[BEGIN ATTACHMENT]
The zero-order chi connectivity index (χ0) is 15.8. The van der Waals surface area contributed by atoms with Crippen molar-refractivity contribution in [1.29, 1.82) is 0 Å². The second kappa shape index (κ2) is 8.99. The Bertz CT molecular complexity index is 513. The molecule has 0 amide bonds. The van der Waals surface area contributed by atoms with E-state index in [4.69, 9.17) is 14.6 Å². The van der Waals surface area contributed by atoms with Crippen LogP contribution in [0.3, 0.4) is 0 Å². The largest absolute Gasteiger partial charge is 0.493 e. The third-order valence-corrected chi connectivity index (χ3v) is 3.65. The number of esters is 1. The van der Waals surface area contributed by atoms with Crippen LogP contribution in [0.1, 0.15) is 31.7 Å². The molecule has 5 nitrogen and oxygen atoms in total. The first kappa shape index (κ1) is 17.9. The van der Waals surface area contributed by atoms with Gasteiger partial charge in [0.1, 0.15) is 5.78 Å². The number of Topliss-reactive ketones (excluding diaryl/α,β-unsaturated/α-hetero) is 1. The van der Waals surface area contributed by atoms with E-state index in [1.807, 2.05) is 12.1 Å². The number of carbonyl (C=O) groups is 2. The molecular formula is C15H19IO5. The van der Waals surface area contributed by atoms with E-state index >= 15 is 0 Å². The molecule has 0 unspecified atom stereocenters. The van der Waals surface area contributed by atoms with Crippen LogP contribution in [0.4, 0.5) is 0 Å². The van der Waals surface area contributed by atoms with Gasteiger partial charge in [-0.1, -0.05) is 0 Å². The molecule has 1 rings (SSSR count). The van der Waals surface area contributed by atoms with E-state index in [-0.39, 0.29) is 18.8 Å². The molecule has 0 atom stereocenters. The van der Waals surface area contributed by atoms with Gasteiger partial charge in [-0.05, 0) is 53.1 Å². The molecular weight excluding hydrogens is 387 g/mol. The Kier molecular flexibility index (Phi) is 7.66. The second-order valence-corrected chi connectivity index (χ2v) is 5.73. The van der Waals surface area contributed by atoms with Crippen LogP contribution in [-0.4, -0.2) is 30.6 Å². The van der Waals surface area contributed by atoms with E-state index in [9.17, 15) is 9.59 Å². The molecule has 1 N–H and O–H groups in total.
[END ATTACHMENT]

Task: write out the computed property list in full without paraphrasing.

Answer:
The zero-order chi connectivity index (χ0) is 15.8. The van der Waals surface area contributed by atoms with Crippen molar-refractivity contribution in [1.29, 1.82) is 0 Å². The second kappa shape index (κ2) is 8.99. The Bertz CT molecular complexity index is 513. The molecule has 0 amide bonds. The van der Waals surface area contributed by atoms with E-state index in [4.69, 9.17) is 14.6 Å². The van der Waals surface area contributed by atoms with Crippen LogP contribution in [0.3, 0.4) is 0 Å². The largest absolute Gasteiger partial charge is 0.493 e. The third-order valence-corrected chi connectivity index (χ3v) is 3.65. The number of esters is 1. The van der Waals surface area contributed by atoms with Crippen LogP contribution in [0.1, 0.15) is 31.7 Å². The molecule has 5 nitrogen and oxygen atoms in total. The first kappa shape index (κ1) is 17.9. The van der Waals surface area contributed by atoms with Gasteiger partial charge in [0.1, 0.15) is 5.78 Å². The number of Topliss-reactive ketones (excluding diaryl/α,β-unsaturated/α-hetero) is 1. The van der Waals surface area contributed by atoms with E-state index in [1.807, 2.05) is 12.1 Å². The number of carbonyl (C=O) groups is 2. The molecular formula is C15H19IO5. The van der Waals surface area contributed by atoms with E-state index >= 15 is 0 Å². The molecule has 0 unspecified atom stereocenters. The van der Waals surface area contributed by atoms with Crippen LogP contribution in [0.4, 0.5) is 0 Å². The van der Waals surface area contributed by atoms with Gasteiger partial charge in [-0.1, -0.05) is 0 Å². The molecule has 1 rings (SSSR count). The van der Waals surface area contributed by atoms with E-state index in [-0.39, 0.29) is 18.8 Å². The molecule has 0 atom stereocenters. The van der Waals surface area contributed by atoms with Gasteiger partial charge in [-0.05, 0) is 53.1 Å². The molecular weight excluding hydrogens is 387 g/mol. The Kier molecular flexibility index (Phi) is 7.66. The second-order valence-corrected chi connectivity index (χ2v) is 5.73. The van der Waals surface area contributed by atoms with Crippen LogP contribution in [-0.4, -0.2) is 30.6 Å². The van der Waals surface area contributed by atoms with E-state index in [9.17, 15) is 9.59 Å². The molecule has 1 N–H and O–H groups in total.